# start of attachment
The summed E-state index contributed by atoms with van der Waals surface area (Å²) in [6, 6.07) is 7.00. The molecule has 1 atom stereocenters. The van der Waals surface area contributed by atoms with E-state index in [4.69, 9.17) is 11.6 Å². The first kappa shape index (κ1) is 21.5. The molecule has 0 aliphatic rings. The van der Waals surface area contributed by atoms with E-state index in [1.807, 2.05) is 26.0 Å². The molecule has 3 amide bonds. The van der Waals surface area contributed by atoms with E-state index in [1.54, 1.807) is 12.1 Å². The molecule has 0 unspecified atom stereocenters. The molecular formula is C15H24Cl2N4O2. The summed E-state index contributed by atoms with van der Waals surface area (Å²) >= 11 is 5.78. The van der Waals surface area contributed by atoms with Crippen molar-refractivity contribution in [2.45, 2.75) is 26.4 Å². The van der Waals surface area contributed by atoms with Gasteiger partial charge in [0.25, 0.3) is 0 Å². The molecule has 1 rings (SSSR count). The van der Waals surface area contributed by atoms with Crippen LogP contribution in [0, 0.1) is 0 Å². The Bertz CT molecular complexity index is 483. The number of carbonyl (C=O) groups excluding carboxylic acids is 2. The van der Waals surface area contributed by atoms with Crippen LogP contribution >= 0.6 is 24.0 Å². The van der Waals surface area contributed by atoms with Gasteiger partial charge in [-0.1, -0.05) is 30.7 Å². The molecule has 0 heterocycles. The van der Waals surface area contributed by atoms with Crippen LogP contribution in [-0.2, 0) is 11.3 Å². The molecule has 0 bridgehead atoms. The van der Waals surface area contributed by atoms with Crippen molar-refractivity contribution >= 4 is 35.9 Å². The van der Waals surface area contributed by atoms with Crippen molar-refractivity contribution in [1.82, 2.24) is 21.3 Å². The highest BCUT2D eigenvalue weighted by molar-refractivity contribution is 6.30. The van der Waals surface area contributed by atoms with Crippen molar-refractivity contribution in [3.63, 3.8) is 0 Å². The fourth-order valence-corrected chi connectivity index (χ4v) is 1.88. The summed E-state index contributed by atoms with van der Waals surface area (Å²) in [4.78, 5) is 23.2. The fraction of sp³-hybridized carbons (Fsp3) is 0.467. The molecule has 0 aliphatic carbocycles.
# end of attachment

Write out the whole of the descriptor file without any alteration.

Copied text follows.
The summed E-state index contributed by atoms with van der Waals surface area (Å²) in [6, 6.07) is 7.00. The molecule has 1 atom stereocenters. The van der Waals surface area contributed by atoms with E-state index in [4.69, 9.17) is 11.6 Å². The first kappa shape index (κ1) is 21.5. The molecule has 0 aliphatic rings. The van der Waals surface area contributed by atoms with E-state index in [1.807, 2.05) is 26.0 Å². The molecule has 3 amide bonds. The van der Waals surface area contributed by atoms with E-state index in [1.54, 1.807) is 12.1 Å². The molecule has 0 unspecified atom stereocenters. The molecular formula is C15H24Cl2N4O2. The summed E-state index contributed by atoms with van der Waals surface area (Å²) >= 11 is 5.78. The van der Waals surface area contributed by atoms with Crippen molar-refractivity contribution in [2.45, 2.75) is 26.4 Å². The van der Waals surface area contributed by atoms with Gasteiger partial charge in [0.25, 0.3) is 0 Å². The molecule has 1 rings (SSSR count). The van der Waals surface area contributed by atoms with Crippen LogP contribution in [0, 0.1) is 0 Å². The Bertz CT molecular complexity index is 483. The number of carbonyl (C=O) groups excluding carboxylic acids is 2. The van der Waals surface area contributed by atoms with Crippen LogP contribution >= 0.6 is 24.0 Å². The van der Waals surface area contributed by atoms with Gasteiger partial charge in [-0.1, -0.05) is 30.7 Å². The molecule has 0 heterocycles. The van der Waals surface area contributed by atoms with Crippen LogP contribution in [-0.2, 0) is 11.3 Å². The molecule has 0 bridgehead atoms. The van der Waals surface area contributed by atoms with Crippen molar-refractivity contribution >= 4 is 35.9 Å². The van der Waals surface area contributed by atoms with Crippen molar-refractivity contribution in [1.82, 2.24) is 21.3 Å². The highest BCUT2D eigenvalue weighted by molar-refractivity contribution is 6.30. The van der Waals surface area contributed by atoms with Crippen molar-refractivity contribution in [3.63, 3.8) is 0 Å². The fourth-order valence-corrected chi connectivity index (χ4v) is 1.88. The summed E-state index contributed by atoms with van der Waals surface area (Å²) in [4.78, 5) is 23.2. The fraction of sp³-hybridized carbons (Fsp3) is 0.467. The molecule has 0 aliphatic carbocycles.